Negotiating BREXIT through a ‘fiduciary’​ prism

Over three years ago I wrote the following post – ‘What is the European Single Market?’ : What is the European Single Market? 

I concluded that the executive, or to use my term ‘fiduciary’ duty of the European Commission, which is collegiate, is market efficiency, which depends upon the integrity of the Union, and drew attention to the fact that,

‘EU legislation in its entirety amounts to some 13 per cent of our laws according to the House of Commons library, and single market rules are a proportion of that. Within even that smaller proportion, we would have little option but to keep most of it anyway.

First, some of it is where the EU has set standards that have since become world standards, as frequently happens. Second, sectors such as chemicals, aviation, pharmaceuticals and agriculture will still be dependent on EU rules that apply to their supply chains. Thirdly, some EU rules are the simple application in the single market of world level agreements in the WTO, UN agencies and so on. Fourthly, most rules are not controversial and there would be no particular gain from changing them. All in all, the extra “sovereignty” to do our own thing would, in practice, be limited, and not worth the economic damage of leaving the single market.’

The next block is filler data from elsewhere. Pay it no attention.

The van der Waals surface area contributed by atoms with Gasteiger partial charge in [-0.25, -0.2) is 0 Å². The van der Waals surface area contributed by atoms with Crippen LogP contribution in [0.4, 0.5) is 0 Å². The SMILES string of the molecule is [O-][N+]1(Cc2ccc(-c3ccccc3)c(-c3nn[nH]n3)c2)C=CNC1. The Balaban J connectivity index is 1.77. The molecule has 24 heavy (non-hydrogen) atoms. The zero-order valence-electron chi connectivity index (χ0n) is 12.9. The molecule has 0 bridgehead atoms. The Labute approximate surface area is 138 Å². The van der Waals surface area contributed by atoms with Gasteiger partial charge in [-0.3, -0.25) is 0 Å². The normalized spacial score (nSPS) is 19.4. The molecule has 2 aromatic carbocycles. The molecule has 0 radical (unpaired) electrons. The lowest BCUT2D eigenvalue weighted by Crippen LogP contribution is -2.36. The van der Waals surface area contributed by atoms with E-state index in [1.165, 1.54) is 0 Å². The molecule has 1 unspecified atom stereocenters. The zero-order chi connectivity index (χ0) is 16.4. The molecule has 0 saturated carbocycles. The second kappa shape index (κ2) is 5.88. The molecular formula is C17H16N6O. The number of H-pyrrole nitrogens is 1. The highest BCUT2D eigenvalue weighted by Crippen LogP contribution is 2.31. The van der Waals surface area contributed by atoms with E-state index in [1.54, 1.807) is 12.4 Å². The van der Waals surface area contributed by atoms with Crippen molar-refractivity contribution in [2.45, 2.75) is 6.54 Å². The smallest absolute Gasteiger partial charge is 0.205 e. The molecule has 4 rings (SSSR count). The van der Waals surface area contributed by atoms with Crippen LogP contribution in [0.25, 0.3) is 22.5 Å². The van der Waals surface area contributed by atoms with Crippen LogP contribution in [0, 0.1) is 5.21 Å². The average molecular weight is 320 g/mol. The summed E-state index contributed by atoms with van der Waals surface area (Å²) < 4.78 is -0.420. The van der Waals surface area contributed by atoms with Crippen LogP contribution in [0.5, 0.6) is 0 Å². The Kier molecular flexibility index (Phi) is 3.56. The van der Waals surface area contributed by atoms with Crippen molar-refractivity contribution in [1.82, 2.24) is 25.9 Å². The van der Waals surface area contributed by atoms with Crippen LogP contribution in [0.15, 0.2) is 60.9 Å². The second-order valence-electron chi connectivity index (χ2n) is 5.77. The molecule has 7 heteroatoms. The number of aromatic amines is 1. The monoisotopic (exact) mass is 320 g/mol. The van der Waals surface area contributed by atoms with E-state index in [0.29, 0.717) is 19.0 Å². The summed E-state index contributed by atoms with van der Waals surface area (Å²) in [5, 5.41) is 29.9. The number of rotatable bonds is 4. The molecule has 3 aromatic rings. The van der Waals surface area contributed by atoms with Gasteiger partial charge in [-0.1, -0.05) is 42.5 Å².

So for Europe, the issue has never been, and is not Britain’s sovereignty, it is the existential issue of market efficiency, because efficiency depends upon integration, and integration determines economic power. In other words, the policy and behaviour of the EU is founded upon their rational economic self-interest as a trading block.

I am not sure that on this side of the Channel that has been, and is, understood by the public, and it may be too late to find a way of collaborating in our mutual ‘fiduciary’ interests.

It appears that the negotiations were never conducted through the prism or lens of a mutual ‘fiduciary’ economic relationship, i.e. they were positional and confrontational.

A mutual fiduciary issue is Private International Law. If there is no deal the Brussels 1 Regulation will not apply from midnight on 31.12.2020, and no arrangement for another private international law convention to fill the vacuum will have been agreed. This will be discussed in my next blog.

For more blogs please google ‘Carl’s Wealth Planning Blog’: Toward a practical theory of fiduciary government | Carl’s Wealth Planning Blog